Re: Value types - compatibility with existing “value objects”
vitalyd at gmail.com
Fri Jan 9 00:29:39 UTC 2015
Thanks John. I read that paragraph just now and do see mention of spilling
to heap. However, the bulk of the paragraph talks about the intended use
of value types, which I fully agree with. The register file is just an
example of how one can best achieve performance by scalarizing the value
type across registers - great, love it! However, I don't quite understand
why you need to spill to heap and not restrict it to stack only. I know
this is probably discussing a pathological case as I'd imagine the
threshold you pick will not be hit by people actually writing performant
code, so perhaps we don't need to discuss it at length.
In terms of freedom of implementation, another thing I highly agree with.
However, I'd like to have a bit more control in some cases. There are
things the VM does that either I can't do reasonably or at all and I
appreciate that (e.g. the various JIT optimizations around devirtualization
as just one example). But, for some things I'd like to have more say :).
Storage is one of them. I'm sure you guys know that there are people out
there that either avoid the GC like a plague and/or take their data
offheap. Using stack for temps is almost always going to be preferred over
heap. Anything that we can do to facilitate that would be fantastic.
Automatic storage is great when it's warranted, but it's a big hammer in
P.S. I think GC still doesn't sit well with certain groups of people, thus
some excitement about new languages like Rust and criticism of others (e.g.
Go, D) that have it. Obviously I'm not saying java needs to abandon it,
but there are folks building middleware/infra components where they'd like
Sent from my phone
On Jan 8, 2015 7:07 PM, "John Rose" <john.r.rose at oracle.com> wrote:
> On Jan 8, 2015, at 8:59 AM, Vitaly Davidovich <vitalyd at gmail.com> wrote:
> I am not sure where you got this idea that somehow "too big" values would
> require a different syntax. However, its possible you're running on a
> machine with a very restricted register set, and a 4x4 matrix of longs is
> too big to pass by value, so it gets silently boxed, and you don't get all
> the performance you get with a 2x2 matrix. But this is no different from
> any other hardware effect (size or number of cache lines, etc.)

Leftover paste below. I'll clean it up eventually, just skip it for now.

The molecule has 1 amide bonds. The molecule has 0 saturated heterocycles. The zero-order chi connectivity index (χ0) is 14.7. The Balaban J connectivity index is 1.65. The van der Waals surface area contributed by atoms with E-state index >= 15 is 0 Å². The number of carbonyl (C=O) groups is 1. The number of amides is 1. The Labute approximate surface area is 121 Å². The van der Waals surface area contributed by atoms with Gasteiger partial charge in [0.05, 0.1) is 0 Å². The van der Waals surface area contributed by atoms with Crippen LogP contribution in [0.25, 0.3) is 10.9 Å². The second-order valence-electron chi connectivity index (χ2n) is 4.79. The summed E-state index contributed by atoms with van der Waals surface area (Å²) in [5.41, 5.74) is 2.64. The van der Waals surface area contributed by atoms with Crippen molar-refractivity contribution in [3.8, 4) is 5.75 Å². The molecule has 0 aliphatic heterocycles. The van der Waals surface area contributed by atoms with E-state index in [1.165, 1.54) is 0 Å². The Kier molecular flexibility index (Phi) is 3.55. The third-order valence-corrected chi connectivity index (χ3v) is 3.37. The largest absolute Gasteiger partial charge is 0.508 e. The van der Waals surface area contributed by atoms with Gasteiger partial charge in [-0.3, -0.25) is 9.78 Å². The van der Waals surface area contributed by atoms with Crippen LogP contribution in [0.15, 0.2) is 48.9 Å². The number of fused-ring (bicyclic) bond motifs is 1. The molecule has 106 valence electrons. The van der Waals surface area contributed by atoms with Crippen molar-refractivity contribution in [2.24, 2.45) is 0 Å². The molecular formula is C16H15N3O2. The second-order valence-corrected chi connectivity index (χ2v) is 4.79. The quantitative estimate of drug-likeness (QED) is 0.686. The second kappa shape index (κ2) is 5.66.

> Why is # of registers a factor here? I'd expect some # of registers to be
> used for passing some of the values (depending on calling convention), and
> the rest passed on the stack.
> The values proposal touches on these points; see the paragraph beginning
> like this:
> A "soft" restriction on values is that they are "not too large".
> This is also the first I hear of VM reserving the right to transparently
> box depending on some size threshold.
> Most of us have moments of surprise at what the VMs does! As Brian says,
> they have virtual instruction semantics to implement on the users behalf,
> and lots of freedom how to make it work.
> My preference would be to simply use
> the stack, and if you run out of stack, handle that the same way as today.
> Clearly someone passing a giant value type around is not doing themselves
> any good, but the automagic boxing behind the scenes doesn't sit well.
> There was a time before Java was widespread, when automatic storage
> management didn't "sit well" with most C/C++ programmers. (Perhaps it
> still doesn't, though now there is Boehm GC, etc.) In our present world,
> VMs manage storage automatically. A necessary cost of this is occasional
> errors when resources are exhausted.
> What if boxing that giant value type causes an OOM? I don't think that
> would be expected.
> It depends on what you mean by "expected", but part of the agreement
> between users and VMs is that the JVM is allowed to throw certain errors
> (subtype of VMError) when its automatic tactics fail. Such errors are
> rarely expected, except in the sense that you can expect the VM to throw
> such an error where other kinds of programs will crash or execute
> unpredictable paths through hand-written recovery code.
> See JVMS 6.3, 2.5., and 5.4 for a discussion of VM errors.
> We know there are users who work very hard to tweak their code to exclude
> such errors. It is a difficult task, since they are tweaking for behaviors
> that are not guaranteed by the spec., but are provided by the good
> qualities of a particular JVM implementation. JVM implementation and
> optimization techniques change over time, and you can expect behaviors to
> change along with them (staying in-spec), including subtle shifts in where
> the "red line" of resource exhaustion is for any given JVM workload.
> — John
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